34-year-old Edita is originally from Stepanavan, a small city in Armenia near the Georgian border. Here she lived a happy childhood and, thanks to sacrifices, managed to get a degree in communications management. Ten years ago, however, conditions in Armenia deteriorated so much that she decided to flee the country: she joined a group of asylum seekers in a van headed to the UK, via Ukraine. When they thought they arrived at their final destination, they soon realized they never made it to the UK but were actually in an asylum seeker centre in Ter Apel in the Netherlands. As it often happens, the group had been deceived by the smugglers.
Edita spent six months in the centre before she was informed that she had not been granted refugee status and had to leave the country. Determined that a future in Armenia was not an option, Edita started her new life in the shadows, without valid papers or money, unable to work or study. This was the beginning of eight years of uncertainty, living in constant fear of getting caught and be put on a plane. She learnt Dutch as fast as she could and tried to blend in her community as much as she could to avoid any trouble.
But in this difficult time, she also found friendship and warmth: to Edita’s surprise, many people were willing to offer her temporary accommodation when she had to leave Ter Apel. She also received support from the Pauluskerk in Rotterdam, a church providing help and shelter to homeless and people without a valid residence permit. As Edita spoke Dutch well, had a good education and was a hobby photographer, she started to get more and more involved in the events organized by the church and in 2014 she became its in-house photographer. In 2017, she had the opportunity to exhibit her photos on World Refugee Day. Quite exciting for Edita who was not wanted in the Netherlands!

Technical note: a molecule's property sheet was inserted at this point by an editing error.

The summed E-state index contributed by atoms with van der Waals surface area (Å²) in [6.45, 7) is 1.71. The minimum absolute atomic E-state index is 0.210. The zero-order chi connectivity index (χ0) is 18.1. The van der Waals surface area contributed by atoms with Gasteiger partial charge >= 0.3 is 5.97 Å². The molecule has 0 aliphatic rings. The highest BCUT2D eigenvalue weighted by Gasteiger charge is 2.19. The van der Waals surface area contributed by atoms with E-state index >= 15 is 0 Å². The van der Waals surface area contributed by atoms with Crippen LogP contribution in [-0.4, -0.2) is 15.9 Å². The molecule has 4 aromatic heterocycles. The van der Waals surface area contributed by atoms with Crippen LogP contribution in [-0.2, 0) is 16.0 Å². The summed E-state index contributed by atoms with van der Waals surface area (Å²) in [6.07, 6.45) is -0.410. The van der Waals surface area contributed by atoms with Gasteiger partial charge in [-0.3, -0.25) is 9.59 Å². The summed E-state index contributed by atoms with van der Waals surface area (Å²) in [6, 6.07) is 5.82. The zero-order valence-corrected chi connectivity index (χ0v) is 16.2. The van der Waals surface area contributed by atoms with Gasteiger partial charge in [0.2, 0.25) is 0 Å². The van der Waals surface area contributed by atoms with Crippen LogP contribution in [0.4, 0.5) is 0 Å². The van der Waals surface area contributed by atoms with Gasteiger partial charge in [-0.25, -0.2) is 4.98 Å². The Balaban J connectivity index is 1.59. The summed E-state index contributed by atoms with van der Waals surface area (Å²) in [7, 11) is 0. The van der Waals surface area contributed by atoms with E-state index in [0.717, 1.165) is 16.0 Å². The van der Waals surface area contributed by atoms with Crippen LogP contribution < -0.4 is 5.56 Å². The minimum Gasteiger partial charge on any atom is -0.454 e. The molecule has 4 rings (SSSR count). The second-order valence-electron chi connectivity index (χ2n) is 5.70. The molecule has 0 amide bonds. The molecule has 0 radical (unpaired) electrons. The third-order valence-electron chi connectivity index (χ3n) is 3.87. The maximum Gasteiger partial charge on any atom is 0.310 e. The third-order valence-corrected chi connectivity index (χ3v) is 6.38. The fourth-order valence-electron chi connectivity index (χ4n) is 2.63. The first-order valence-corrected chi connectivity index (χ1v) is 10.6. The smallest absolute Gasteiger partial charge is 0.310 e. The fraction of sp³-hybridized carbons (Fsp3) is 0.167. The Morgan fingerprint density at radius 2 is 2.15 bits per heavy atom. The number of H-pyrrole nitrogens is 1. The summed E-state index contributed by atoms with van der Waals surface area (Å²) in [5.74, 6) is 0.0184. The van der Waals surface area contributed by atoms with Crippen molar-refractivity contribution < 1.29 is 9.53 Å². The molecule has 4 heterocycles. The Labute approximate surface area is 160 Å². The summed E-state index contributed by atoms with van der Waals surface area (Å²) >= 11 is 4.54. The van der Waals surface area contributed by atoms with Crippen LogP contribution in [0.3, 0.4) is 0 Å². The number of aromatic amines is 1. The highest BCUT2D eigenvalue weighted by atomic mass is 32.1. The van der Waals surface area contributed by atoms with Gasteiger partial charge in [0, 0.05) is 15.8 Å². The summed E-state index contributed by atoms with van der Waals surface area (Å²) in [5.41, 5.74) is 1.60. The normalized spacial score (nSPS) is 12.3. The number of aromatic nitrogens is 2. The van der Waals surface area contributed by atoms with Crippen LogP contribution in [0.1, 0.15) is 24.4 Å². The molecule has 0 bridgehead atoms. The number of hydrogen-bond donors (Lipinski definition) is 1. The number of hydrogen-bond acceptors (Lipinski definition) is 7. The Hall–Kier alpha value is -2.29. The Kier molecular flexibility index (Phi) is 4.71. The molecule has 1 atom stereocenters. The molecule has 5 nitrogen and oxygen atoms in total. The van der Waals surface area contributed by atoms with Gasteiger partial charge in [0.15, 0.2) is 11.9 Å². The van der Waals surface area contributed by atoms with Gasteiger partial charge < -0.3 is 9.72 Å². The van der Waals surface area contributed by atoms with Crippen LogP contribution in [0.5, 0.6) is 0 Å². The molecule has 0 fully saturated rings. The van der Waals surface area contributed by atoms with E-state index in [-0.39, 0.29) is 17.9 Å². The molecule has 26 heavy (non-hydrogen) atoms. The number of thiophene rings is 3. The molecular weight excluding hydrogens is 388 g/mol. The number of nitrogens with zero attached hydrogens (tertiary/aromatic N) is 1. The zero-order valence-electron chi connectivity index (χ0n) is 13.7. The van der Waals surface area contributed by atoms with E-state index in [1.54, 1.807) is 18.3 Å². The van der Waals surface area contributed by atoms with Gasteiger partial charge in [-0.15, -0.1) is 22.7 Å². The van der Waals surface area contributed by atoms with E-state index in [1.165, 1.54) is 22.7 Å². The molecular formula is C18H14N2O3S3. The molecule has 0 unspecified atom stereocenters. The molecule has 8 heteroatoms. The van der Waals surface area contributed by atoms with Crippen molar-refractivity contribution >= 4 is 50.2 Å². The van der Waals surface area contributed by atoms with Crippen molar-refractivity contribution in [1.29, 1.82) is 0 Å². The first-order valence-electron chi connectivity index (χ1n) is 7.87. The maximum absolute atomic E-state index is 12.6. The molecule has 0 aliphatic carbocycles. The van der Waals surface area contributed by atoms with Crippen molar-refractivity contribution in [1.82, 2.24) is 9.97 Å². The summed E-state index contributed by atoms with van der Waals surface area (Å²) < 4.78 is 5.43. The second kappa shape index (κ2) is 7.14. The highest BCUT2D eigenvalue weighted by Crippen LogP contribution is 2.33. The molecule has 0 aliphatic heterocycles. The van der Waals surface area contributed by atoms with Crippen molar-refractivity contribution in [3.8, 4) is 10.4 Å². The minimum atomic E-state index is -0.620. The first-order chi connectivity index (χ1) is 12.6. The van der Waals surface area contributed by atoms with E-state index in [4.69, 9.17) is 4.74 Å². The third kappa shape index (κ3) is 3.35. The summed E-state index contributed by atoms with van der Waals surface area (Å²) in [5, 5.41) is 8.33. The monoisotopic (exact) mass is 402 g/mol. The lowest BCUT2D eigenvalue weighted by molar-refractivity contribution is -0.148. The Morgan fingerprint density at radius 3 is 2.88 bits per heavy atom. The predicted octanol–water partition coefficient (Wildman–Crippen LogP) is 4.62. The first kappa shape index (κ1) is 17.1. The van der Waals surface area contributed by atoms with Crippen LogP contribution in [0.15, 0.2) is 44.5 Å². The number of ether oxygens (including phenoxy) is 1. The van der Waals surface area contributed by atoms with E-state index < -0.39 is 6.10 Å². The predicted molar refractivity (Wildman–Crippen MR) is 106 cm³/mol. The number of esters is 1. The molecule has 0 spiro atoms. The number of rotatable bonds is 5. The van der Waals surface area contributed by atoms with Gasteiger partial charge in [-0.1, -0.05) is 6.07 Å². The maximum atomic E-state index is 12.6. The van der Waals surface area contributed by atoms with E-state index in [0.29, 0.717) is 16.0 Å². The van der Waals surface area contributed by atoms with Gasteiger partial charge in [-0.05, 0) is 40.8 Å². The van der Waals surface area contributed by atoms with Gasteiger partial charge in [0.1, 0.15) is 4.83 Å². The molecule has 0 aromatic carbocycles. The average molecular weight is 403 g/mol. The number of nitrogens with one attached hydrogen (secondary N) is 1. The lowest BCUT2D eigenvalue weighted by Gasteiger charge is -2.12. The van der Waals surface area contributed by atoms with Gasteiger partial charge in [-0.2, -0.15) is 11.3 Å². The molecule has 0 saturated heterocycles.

Last year Edita finally obtained her legal residence status in the Netherlands and she can now focus entirely on her photography business. She is undoubtedly a passionate photographer, but as she says, “transforming knowledge into a successful business is another story”. To give herself a better chance, in 2019 Edita joined the EigenBaas entrepreneurial training school for migrants organized by Qredits in Rotterdam. This experience was eye-opening, both in terms of content, as all aspects of becoming an entrepreneur were thoroughly covered, but also in terms of individual support offered by mentors.
Edita was coached by Margreth Entingh, a ‘real no-nonsense mentor’. She taught Edita where to find answers, rather than giving them to her, and to strengthen her self-confidence, pushing her to speak up in class and to pitch in front of a jury. Edita is proud of what she’s achieved during the course and, thanks to the support of Qredits, she’s now on the right path to achieve sustainability.
Like many others, Edita’s business has slowed down due to the recent COVID-19 crisis. However, she’s finding new ways to engage with her customers, such as a series of ‘front door shoots’ which allows her to be at a safe distance. The service has been well received and it’s getting traction through word of mouth. As a small entrepreneur who just started, Edita immediately felt the effects of the crisis. She’s used to challenging situations and setbacks, but this was something altogether different. Asked about how entrepreneurs can bounce back, she says:
“Use your creativity and imagination! And look at what others are doing: maybe take an idea and give it your twist. Being an entrepreneur is not always easy, but once you get started your resourcefulness will come to life!”
Qredits is part of the Youth Business Europe Programme, a regional initiative supported by the Citi Foundation to help young entrepreneurs to start or grow a business.